Facebook on Thursday views tougher action against fake posts on the dreaded Coronavirus pandemic.
It issued the warning in a statement where it said it was working with independent fact-checkers to curb the menace.
It reads: “Today, Facebook has announced another step the company is taking to combat the spread of harmful hoaxes and misinformation about COVID-19 on its platforms. Through Facebook’s Newsfeed, users who interact with harmful COVID-19 claims will receive messages on COVID-19 myths debunked by the WHO including misinformation that has led to imminent physical harm. This step aims to ensure that all Facebook users who may have interacted with harmful information about the virus get the truth from authoritative sources in case they encounter these claims again on Facebook.
Throughout the COVID-19 pandemic, Facebook has connected people to accurate information from health experts to keep harmful misinformation about COVID-19 from spreading on its apps. These efforts have seen the company direct over 2 billion people to resources from the WHO and other health authorities through its COVID-19 Information Centre and pop-ups on Facebook and Instagram with over 350 million people clicking through to learn more.
The company has also partnered with over 60 third-party fact-checking organisations worldwide, spanning across 50 languages. The program continues to grow to add more partners and languages.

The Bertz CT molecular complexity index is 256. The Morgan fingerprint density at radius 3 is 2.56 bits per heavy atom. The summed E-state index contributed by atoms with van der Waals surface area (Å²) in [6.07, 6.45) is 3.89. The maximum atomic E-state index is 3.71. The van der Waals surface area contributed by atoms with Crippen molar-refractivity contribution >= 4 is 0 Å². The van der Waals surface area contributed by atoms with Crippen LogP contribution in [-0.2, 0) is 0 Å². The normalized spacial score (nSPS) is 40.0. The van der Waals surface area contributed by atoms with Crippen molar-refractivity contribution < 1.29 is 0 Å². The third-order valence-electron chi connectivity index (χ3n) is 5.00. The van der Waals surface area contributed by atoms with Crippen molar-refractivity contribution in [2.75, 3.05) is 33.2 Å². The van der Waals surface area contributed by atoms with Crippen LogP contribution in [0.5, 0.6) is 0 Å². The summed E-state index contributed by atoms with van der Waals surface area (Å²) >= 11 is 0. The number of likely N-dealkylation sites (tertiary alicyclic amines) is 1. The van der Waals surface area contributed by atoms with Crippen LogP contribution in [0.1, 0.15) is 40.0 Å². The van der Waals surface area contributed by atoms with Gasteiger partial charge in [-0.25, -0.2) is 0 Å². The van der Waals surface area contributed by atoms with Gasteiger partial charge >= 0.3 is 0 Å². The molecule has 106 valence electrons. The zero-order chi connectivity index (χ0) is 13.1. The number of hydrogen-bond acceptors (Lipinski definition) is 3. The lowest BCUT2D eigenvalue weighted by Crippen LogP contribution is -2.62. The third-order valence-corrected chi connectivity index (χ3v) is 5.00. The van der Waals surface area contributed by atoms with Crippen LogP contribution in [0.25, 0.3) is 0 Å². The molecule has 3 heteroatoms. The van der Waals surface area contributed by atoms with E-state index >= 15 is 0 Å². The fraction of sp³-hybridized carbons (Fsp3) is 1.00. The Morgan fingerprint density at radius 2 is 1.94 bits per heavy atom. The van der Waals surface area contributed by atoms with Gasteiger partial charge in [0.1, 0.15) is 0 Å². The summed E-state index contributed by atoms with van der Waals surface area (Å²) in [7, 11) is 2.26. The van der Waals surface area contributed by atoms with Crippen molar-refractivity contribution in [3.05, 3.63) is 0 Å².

Once a piece of content is rated false by fact-checkers, Facebook reduces its distribution and shows warning labels with more context. During the month of March, Facebook displayed warnings on about 40 million posts, based on around 4,000 articles by its independent fact-checking partners. When users saw those warning labels, 95% of the time they did not go on to view the original content. To date, Facebook has removed hundreds of thousands of pieces of misinformation that could lead to imminent physical harm.
To support the work of its third-party fact-checking partners, Facebook recently announced the first round of recipients of its $1 million grant programme in partnership with the International Fact-Checking Network. Facebook has also given grants to 13 third-party fact-checking organisations around the world to support projects in Italy, Spain, India, the Republic of Congo, and other nations. Additional recipients will be announced in the coming weeks.
Commenting Kojo Boakye, Head of Public Policy, Facebook Africa: “To date, we’ve directed over 2 billion people to resources from the WHO and other health authorities through our COVID-19 Information Centre and pop-ups on Facebook and Instagram. As this pandemic evolves, we will continue focusing on the most effective ways to keep misinformation about COVID-19 off our apps and ensure people have credible information from health experts globally and locally.”